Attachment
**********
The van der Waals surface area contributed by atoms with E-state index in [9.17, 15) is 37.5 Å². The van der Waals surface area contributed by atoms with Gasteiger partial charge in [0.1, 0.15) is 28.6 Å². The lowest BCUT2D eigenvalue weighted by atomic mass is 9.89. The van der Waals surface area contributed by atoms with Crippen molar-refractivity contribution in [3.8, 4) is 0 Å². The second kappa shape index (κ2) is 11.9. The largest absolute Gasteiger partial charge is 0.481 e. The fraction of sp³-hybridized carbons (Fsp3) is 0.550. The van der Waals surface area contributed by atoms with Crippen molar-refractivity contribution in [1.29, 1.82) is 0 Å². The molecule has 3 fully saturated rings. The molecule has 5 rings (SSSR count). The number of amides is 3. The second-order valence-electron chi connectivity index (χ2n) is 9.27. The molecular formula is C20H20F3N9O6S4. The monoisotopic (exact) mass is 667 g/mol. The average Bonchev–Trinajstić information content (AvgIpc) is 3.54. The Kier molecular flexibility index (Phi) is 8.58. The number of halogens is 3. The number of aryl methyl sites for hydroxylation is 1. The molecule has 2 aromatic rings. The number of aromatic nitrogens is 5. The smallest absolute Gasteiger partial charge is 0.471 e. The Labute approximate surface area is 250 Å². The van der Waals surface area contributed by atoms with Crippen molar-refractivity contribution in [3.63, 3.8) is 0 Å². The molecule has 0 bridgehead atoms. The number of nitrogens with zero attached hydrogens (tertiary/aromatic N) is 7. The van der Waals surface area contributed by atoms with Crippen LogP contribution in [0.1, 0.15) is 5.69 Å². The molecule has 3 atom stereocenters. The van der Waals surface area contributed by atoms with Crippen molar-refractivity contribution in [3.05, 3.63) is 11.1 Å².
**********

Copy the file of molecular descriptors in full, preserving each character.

The van der Waals surface area contributed by atoms with E-state index in [9.17, 15) is 37.5 Å². The van der Waals surface area contributed by atoms with Gasteiger partial charge in [0.1, 0.15) is 28.6 Å². The lowest BCUT2D eigenvalue weighted by atomic mass is 9.89. The van der Waals surface area contributed by atoms with Crippen molar-refractivity contribution in [3.8, 4) is 0 Å². The second kappa shape index (κ2) is 11.9. The largest absolute Gasteiger partial charge is 0.481 e. The fraction of sp³-hybridized carbons (Fsp3) is 0.550. The van der Waals surface area contributed by atoms with Crippen molar-refractivity contribution in [1.29, 1.82) is 0 Å². The molecule has 3 fully saturated rings. The molecule has 5 rings (SSSR count). The number of amides is 3. The second-order valence-electron chi connectivity index (χ2n) is 9.27. The molecular formula is C20H20F3N9O6S4. The monoisotopic (exact) mass is 667 g/mol. The average Bonchev–Trinajstić information content (AvgIpc) is 3.54. The Kier molecular flexibility index (Phi) is 8.58. The number of halogens is 3. The number of aryl methyl sites for hydroxylation is 1. The molecule has 2 aromatic rings. The number of aromatic nitrogens is 5. The smallest absolute Gasteiger partial charge is 0.471 e. The Labute approximate surface area is 250 Å². The van der Waals surface area contributed by atoms with Crippen molar-refractivity contribution in [3.63, 3.8) is 0 Å². The molecule has 0 bridgehead atoms. The number of nitrogens with zero attached hydrogens (tertiary/aromatic N) is 7. The van der Waals surface area contributed by atoms with Crippen LogP contribution in [0.1, 0.15) is 5.69 Å². The molecule has 3 atom stereocenters. The van der Waals surface area contributed by atoms with Crippen molar-refractivity contribution in [3.05, 3.63) is 11.1 Å².